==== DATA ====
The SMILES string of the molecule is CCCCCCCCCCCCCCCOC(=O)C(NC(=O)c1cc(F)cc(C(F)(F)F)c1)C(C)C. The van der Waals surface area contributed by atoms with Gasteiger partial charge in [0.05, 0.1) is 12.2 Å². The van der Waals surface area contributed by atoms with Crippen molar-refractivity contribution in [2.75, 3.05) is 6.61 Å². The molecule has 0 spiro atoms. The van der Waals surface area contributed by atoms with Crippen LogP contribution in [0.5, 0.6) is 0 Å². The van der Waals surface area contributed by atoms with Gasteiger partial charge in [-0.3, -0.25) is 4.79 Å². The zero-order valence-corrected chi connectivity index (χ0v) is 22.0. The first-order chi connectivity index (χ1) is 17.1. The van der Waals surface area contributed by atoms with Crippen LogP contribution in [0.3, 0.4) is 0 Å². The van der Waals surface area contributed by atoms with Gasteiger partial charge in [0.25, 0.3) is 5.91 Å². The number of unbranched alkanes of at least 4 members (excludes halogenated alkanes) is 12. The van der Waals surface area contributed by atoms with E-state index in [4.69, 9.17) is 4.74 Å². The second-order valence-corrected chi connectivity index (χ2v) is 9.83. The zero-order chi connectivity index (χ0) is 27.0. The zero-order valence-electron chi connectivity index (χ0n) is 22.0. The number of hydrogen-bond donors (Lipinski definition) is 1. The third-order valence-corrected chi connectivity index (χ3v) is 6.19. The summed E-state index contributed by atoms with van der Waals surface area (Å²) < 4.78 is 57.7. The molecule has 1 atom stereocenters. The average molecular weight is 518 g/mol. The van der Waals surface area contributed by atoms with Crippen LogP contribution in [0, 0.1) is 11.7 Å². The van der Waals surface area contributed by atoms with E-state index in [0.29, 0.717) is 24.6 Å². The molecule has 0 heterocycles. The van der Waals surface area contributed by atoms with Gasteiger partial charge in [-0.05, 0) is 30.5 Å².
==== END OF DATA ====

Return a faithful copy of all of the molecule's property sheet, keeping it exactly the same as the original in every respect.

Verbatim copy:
The SMILES string of the molecule is CCCCCCCCCCCCCCCOC(=O)C(NC(=O)c1cc(F)cc(C(F)(F)F)c1)C(C)C. The van der Waals surface area contributed by atoms with Gasteiger partial charge in [0.05, 0.1) is 12.2 Å². The van der Waals surface area contributed by atoms with Crippen molar-refractivity contribution in [2.75, 3.05) is 6.61 Å². The molecule has 0 spiro atoms. The van der Waals surface area contributed by atoms with Crippen LogP contribution in [0.5, 0.6) is 0 Å². The van der Waals surface area contributed by atoms with Gasteiger partial charge in [-0.3, -0.25) is 4.79 Å². The zero-order valence-corrected chi connectivity index (χ0v) is 22.0. The first-order chi connectivity index (χ1) is 17.1. The van der Waals surface area contributed by atoms with Crippen LogP contribution in [0.3, 0.4) is 0 Å². The van der Waals surface area contributed by atoms with Gasteiger partial charge in [0.25, 0.3) is 5.91 Å². The number of unbranched alkanes of at least 4 members (excludes halogenated alkanes) is 12. The van der Waals surface area contributed by atoms with E-state index in [4.69, 9.17) is 4.74 Å². The second-order valence-corrected chi connectivity index (χ2v) is 9.83. The zero-order chi connectivity index (χ0) is 27.0. The zero-order valence-electron chi connectivity index (χ0n) is 22.0. The number of hydrogen-bond donors (Lipinski definition) is 1. The third-order valence-corrected chi connectivity index (χ3v) is 6.19. The summed E-state index contributed by atoms with van der Waals surface area (Å²) < 4.78 is 57.7. The molecule has 1 atom stereocenters. The average molecular weight is 518 g/mol. The van der Waals surface area contributed by atoms with Crippen LogP contribution in [0, 0.1) is 11.7 Å². The van der Waals surface area contributed by atoms with E-state index in [0.29, 0.717) is 24.6 Å². The molecule has 0 heterocycles. The van der Waals surface area contributed by atoms with Gasteiger partial charge in [-0.05, 0) is 30.5 Å².